A tradition that needs to change
BIRMINGHAM, Ala. -- The Head Ball Coach has ironically become the Head Gator Hater.
And perhaps he can become an inadvertent agent of needed change, as well.
The Freaky Friday news at SEC media days was this: Steve Spurrier was the guy who didn't vote for Tim Tebow for all-SEC quarterback. That ended two days of suspense, as the media whittled down the list of suspects in search of the rogue voter who went against the obvious all-league choice.
The revelation had to provoke an et tu brute? response in Gator Nation, which saw its superstar quarterback dissed by a Florida grad, Florida great and legendary Florida coach. But it might also provoke a reconsideration of how coaches vote -- or don't vote -- in college football polls.
A remorseful Spurrier admitted that he didn't fill out his own all-league ballot -- South Carolina director of football operations Jamie Speronis did it. Spurrier said Speronis showed him the ballot for his approval before sending it in to the SEC office, and the HBC somehow overlooked who he had at quarterback -- Mississippi's Jevan Snead, not Tebow.
You might find it hard to believe that a Heisman Trophy-winning former quarterback wouldn't zero in on who he had at the quarterback position on his ballot. You'd be joining me in that disbelief. But that's what Spurrier said.
"I can tell you two guys that were on there, [Georgia wide receiver] A.J. Green and [Florida defensive end] Carlos Dunlap," Spurrier said. "Those were the only two names I saw. I said, 'That's fine.' Anyway, I did a poor job of looking at it."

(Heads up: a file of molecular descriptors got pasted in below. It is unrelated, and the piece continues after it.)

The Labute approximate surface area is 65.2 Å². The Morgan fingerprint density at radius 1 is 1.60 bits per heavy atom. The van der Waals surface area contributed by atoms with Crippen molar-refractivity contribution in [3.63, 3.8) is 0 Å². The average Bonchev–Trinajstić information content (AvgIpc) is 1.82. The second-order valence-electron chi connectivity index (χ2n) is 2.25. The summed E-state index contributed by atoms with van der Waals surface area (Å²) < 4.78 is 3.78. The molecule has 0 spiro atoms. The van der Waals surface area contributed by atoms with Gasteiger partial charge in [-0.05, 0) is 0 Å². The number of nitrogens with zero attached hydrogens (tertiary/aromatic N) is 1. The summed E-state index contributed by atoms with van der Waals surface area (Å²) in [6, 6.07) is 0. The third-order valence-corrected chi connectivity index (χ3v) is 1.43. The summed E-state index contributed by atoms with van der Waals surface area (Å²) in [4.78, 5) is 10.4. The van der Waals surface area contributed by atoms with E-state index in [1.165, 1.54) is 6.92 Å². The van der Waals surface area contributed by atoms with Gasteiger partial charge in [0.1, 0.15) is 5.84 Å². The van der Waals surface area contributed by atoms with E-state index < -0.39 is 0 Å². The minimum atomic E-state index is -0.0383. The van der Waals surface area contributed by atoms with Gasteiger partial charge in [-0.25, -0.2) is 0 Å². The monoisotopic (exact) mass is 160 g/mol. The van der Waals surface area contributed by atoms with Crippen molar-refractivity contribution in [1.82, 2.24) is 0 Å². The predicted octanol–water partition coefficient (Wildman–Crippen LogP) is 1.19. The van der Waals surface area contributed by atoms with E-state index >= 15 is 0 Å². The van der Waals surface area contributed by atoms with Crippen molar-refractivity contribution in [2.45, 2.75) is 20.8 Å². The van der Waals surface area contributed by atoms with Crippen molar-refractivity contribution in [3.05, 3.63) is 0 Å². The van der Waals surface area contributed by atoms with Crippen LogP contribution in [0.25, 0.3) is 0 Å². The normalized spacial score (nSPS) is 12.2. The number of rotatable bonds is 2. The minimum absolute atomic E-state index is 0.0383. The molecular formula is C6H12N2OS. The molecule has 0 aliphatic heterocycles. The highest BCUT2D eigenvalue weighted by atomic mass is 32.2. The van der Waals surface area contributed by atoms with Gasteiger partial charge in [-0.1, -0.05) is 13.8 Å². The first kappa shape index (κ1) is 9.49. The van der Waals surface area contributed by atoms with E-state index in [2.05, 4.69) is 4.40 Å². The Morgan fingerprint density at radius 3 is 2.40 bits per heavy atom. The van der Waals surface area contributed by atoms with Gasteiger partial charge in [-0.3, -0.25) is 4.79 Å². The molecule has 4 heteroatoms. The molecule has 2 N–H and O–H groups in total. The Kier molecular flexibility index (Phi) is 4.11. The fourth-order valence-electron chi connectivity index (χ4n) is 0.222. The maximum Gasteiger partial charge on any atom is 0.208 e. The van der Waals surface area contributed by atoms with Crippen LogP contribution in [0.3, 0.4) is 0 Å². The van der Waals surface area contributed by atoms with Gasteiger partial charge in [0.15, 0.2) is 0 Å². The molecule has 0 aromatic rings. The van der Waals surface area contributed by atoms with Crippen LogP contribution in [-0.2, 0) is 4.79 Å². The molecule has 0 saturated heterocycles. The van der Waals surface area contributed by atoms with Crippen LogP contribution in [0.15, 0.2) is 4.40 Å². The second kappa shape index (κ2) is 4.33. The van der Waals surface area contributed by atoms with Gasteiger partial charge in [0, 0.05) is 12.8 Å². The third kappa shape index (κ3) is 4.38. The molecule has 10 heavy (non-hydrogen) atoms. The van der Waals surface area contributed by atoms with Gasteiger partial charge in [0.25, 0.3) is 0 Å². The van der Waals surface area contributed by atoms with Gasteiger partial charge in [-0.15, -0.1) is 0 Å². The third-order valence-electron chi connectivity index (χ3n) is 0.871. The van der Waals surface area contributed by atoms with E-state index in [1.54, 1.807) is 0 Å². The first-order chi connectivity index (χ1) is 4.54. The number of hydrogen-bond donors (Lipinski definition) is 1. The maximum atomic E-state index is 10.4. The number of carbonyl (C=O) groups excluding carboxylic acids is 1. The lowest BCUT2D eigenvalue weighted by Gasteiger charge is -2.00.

Thus the most infamous all-league vote in SEC history was in the books. South Carolina's vote has been retroactively changed to Tebow at Spurrier's request, but that's just too-little-too-late window dressing.
What can happen going forward is a committed effort -- by university athletic directors, by conference commissioners and by the American Football Coaches Association -- to get coaches to do their own work. That's less important with all-league ballots than it is with their USA Today Top 25 ballots -- which actually impact the national championship race.
Several coaches at this event admitted they didn't do their own all-conference voting. Spurrier himself said this was his 17th season in the SEC, and the 17th time somebody else did his all-league team.
Spurrier said he looks over his Top 25 votes "a lot more thoroughly," but it's a long-standing college football tradition that those votes are delegated to someone else. Nationwide, a lot of ballots are routinely filled out by ops guys and sports information directors.
Nothing against those hard-working people, but is that really the way we want to decide a national champion?
So this is the current list of flaws with the coaches' poll:
• Fanatical ballot secrecy. The AFCA voted in the spring to keep the coaches' final ballots private, starting in 2010.
• Tunnel vision on their own teams. Coaches watch very little other football beyond their own games on any given Saturday.
• Potential agendas. Votes can be influenced by conference loyalty and personal friendships and rivalries.
• And this one -- coaches who have no idea who they voted for because someone else filled out the ballot.
"I don't know why we vote," Spurrier said. "I guess we vote because college football is still without a playoff system."
That's the bottom-line problem with college football. Unfortunately, that problem isn't changing anytime soon, perhaps not anytime in this lifetime.
With that in mind, it's time to make the system we're stuck with as good as it can be. And part of that should be a renewed push to get coaches to do their own work on any ballots that have their names on them.
Either that, or take the votes away from the coaches and give them to someone who will do the job right.
Pat Forde is a senior writer for ESPN.com. He can be reached at ESPN4D@aol.com.